We must make it loud and clear that we say no more. No more fossil fuel funding. No more funding from fossil fuel companies to the campaigns of government officials. No more empty promises, no more distractions and no more media scapegoats. No more excuses, and no more stalling. We cannot take “no” or “it’s impossible” for an answer, and we can hold our politicians to the highest standard. We can push for institutional divestment from the fossil fuel industry (8), we can push for Citizens’ Assemblies on climate change (9), and we can make it clear that we will not lie down and be silent while insufficient policies are put forward just because they are “politically realistic”. We can join organizations like Citizens Climate Lobby, Extinction Rebellion, and the Environmental Voter Project. We can protest and stage walk-outs on campus. And we can refuse to cave into the doom and gloom view of our future—that ever-present “realism” argument—in favor of joy and hope.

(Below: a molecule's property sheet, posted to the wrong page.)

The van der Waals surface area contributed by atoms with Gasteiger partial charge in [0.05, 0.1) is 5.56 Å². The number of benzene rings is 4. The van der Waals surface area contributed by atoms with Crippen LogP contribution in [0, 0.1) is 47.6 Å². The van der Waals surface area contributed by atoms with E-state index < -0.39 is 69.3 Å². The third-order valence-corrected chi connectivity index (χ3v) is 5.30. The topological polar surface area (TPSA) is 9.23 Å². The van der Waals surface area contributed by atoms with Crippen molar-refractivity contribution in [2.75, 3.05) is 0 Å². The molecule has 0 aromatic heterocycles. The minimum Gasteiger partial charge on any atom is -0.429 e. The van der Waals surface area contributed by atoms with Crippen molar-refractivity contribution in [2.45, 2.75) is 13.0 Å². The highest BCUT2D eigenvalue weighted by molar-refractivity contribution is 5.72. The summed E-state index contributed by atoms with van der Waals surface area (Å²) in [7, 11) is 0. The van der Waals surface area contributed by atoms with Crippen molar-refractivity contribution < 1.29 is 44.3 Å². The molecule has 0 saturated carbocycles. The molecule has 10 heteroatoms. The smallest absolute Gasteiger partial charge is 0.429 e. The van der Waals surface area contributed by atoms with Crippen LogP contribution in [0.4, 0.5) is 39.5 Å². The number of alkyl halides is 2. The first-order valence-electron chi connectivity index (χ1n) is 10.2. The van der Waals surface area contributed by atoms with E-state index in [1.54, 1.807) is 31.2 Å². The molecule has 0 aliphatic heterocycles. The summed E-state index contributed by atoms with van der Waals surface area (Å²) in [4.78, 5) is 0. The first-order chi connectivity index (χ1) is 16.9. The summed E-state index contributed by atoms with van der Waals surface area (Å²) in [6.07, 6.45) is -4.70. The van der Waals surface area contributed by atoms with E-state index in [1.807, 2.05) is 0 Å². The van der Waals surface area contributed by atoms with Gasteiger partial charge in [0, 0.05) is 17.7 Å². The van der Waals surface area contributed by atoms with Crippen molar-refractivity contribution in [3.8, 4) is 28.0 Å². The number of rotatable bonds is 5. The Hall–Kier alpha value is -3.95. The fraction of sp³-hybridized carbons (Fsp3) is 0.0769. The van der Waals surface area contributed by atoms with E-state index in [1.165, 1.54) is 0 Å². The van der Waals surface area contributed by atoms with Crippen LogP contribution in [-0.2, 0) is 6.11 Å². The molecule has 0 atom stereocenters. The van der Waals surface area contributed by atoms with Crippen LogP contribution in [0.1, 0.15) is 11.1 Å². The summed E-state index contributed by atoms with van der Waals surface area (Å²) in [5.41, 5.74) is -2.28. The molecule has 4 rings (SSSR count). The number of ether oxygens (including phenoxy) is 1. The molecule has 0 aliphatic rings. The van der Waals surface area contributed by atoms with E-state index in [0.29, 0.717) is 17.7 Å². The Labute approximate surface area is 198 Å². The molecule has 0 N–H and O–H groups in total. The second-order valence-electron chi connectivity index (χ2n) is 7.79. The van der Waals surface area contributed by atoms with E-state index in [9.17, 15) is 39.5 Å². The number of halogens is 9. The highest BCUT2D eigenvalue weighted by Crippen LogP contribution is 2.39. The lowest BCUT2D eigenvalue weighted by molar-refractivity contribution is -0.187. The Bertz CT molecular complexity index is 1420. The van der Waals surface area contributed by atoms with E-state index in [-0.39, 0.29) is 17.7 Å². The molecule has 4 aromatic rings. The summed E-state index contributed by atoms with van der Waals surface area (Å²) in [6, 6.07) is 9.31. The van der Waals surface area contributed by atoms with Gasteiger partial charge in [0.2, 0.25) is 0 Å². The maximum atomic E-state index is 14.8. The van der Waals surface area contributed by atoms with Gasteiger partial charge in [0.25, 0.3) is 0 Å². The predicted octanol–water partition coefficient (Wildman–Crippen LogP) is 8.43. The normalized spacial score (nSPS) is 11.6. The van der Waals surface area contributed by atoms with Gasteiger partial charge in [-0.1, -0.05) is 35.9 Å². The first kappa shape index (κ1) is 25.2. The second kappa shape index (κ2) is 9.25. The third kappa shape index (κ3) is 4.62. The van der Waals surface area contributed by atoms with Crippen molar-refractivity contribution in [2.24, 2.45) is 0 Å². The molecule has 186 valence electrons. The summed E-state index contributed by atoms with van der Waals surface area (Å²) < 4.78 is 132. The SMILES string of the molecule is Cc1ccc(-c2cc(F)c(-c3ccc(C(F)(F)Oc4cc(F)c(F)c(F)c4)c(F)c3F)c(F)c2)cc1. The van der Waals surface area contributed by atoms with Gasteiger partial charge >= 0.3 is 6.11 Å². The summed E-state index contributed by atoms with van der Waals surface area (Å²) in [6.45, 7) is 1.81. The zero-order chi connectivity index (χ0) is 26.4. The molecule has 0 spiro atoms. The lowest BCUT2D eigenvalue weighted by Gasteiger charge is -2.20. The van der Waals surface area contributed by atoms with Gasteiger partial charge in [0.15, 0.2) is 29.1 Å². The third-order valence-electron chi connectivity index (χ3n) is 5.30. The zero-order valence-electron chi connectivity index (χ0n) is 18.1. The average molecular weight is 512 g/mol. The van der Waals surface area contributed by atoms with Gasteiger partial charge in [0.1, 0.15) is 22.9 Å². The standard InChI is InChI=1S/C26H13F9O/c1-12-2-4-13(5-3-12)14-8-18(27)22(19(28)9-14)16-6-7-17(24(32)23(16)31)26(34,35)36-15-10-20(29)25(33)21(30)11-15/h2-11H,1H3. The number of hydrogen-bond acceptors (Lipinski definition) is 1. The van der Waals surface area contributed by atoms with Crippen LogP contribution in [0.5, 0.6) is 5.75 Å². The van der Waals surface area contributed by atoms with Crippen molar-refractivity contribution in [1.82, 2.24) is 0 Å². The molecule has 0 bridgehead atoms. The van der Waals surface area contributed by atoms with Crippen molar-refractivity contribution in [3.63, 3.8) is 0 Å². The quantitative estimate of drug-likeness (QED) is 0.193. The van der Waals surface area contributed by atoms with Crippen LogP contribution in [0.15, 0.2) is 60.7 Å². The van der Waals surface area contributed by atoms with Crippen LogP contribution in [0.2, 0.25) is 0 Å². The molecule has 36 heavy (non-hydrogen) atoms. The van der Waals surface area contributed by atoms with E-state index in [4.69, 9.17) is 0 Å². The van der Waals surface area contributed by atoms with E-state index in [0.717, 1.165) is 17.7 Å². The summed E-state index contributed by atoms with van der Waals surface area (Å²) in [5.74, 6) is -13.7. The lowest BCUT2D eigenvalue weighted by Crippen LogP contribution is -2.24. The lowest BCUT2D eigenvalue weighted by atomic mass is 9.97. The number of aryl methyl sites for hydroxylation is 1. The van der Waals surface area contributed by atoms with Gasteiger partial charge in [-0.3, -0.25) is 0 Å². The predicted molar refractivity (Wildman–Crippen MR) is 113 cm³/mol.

College students have historically been at the spearpoint of such change. UMass Boston itself has seen regular protests and strikes from the very beginning, as can be seen from an exhibit kept on the fifth floor of Healey Library. We need only to keep this trend going, continuing to put pressure on our leaders to do what is necessary. Incremental steps are fine, but real change must happen now.
It is hard to posit exactly how change can happen from the ground up. Politics can seem impenetrable, and the “realism” argument can be persuasive. But we can—and must—force our politicians to do what is necessary. We cannot accept their soft-pedaling. If we believe that we can end all racism and ethnonationalism, we will end up with a much kinder and more equitable world than if we believe that some racism is inevitable. The same goes for climate change, and the two issues are intertwined. But at the end of the day, the ultimate point is this: we must hold every powerful figure accountable, and we must demand that every powerful figure do what must be done to stop the global heating and biodiversity genocide now. And we at UMass Boston have a responsibility to make those demands loud and clear and must be prepared to put real consequences on the table should they not be met.
Our future does not depend on Joe Manchin seeing the light. That will never happen. Our future depends on all those in power doing enough—and we can make that happen.